It’s awesome when your neighbors are just chill people who like dogs like ours are. But when they’re not, for the love of god, be proactive.

A well-stocked bar

When all is said and done, if you don’t have a big-ass sink, can’t afford new shades, food enrichment toys or extra dog treats and can’t stand your neighbors, all you really need to effectively manage your own sanity in a multi-dog household is a stiff drink, or four, and a good sense of humor.


It never ceases to amaze me how much less I care about my failures as a dog owner after a hefty glass of wine or bourbon.

In the words of Chelsea Handler:

I went out with a [dog] who once told me I didn’t need to drink to make myself more fun to be around. I told him, I’m drinking so that you’re more fun to be around.

Long live the multi-dog household. You’ll need exactly one bottle of booze and an ornery cat to keep it all in check.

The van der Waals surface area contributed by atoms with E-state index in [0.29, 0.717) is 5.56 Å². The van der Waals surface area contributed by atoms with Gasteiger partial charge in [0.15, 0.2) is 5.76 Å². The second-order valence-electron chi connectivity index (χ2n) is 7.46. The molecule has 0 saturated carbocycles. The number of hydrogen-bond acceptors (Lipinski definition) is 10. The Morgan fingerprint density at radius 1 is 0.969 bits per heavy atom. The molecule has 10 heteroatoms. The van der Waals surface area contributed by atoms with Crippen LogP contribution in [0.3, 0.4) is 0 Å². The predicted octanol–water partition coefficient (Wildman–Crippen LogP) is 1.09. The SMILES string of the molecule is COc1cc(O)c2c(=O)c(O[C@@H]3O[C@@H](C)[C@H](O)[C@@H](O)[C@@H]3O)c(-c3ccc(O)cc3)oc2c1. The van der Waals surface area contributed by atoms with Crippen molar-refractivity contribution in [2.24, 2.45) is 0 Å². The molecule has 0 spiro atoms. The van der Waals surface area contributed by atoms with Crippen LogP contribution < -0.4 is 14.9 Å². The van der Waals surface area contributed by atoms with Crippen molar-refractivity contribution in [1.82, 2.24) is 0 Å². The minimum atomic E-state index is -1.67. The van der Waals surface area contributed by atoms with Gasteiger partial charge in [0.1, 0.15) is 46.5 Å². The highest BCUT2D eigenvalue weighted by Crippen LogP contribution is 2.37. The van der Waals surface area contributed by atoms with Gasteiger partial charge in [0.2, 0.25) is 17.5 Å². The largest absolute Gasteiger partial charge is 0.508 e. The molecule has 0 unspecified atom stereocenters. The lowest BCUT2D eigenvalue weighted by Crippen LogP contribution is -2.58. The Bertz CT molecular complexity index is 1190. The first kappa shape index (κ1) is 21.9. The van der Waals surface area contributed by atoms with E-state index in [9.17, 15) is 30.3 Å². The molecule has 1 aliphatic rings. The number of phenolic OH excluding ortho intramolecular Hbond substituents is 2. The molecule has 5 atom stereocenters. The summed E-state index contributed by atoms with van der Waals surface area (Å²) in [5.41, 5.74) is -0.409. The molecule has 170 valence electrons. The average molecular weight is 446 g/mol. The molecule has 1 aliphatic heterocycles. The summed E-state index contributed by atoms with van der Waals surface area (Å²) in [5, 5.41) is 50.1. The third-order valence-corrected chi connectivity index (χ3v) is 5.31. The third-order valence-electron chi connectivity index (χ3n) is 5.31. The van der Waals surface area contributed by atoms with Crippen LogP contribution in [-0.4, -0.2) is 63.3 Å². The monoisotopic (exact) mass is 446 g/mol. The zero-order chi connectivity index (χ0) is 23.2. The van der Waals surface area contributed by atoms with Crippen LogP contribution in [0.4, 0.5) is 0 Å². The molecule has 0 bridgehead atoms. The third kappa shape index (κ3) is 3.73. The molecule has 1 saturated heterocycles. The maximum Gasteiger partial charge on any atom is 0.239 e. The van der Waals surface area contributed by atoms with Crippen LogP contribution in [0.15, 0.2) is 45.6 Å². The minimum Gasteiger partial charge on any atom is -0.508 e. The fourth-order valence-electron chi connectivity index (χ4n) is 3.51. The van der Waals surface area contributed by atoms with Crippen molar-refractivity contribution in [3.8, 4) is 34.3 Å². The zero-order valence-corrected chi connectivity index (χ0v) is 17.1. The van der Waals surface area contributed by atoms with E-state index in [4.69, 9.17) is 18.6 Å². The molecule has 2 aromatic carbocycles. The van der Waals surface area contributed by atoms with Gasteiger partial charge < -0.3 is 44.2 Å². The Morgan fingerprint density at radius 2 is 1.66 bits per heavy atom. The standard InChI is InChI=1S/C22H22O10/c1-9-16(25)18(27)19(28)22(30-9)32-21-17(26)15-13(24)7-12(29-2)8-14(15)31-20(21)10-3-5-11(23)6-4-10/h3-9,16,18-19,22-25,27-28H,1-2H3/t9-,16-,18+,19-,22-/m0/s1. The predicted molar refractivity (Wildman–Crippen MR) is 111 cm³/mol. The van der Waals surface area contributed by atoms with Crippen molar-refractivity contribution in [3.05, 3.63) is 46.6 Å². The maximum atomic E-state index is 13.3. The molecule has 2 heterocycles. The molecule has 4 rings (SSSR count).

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Six activities that are always better with a dog


Despite what friends and family might believe, I do not enjoy doing everything with my dogs. In fact, the only reason my social media feeds are full of pet pictures is because my dogs are constantly hovering around me engaging in absurd and highly photogenic behaviors.

Truth be told, I find myself regularly looking for opportunities to do things without my dogs, simply because they already dominate so much of my everyday life.

However, similar to the way the Golden Gate Bridge always, under any circumstances, enhances the beauty of the San Francisco Bay, there are certain activities that, any way you slice them, are always more enjoyable when you add a dog into the mix.

1. Walking at sunrise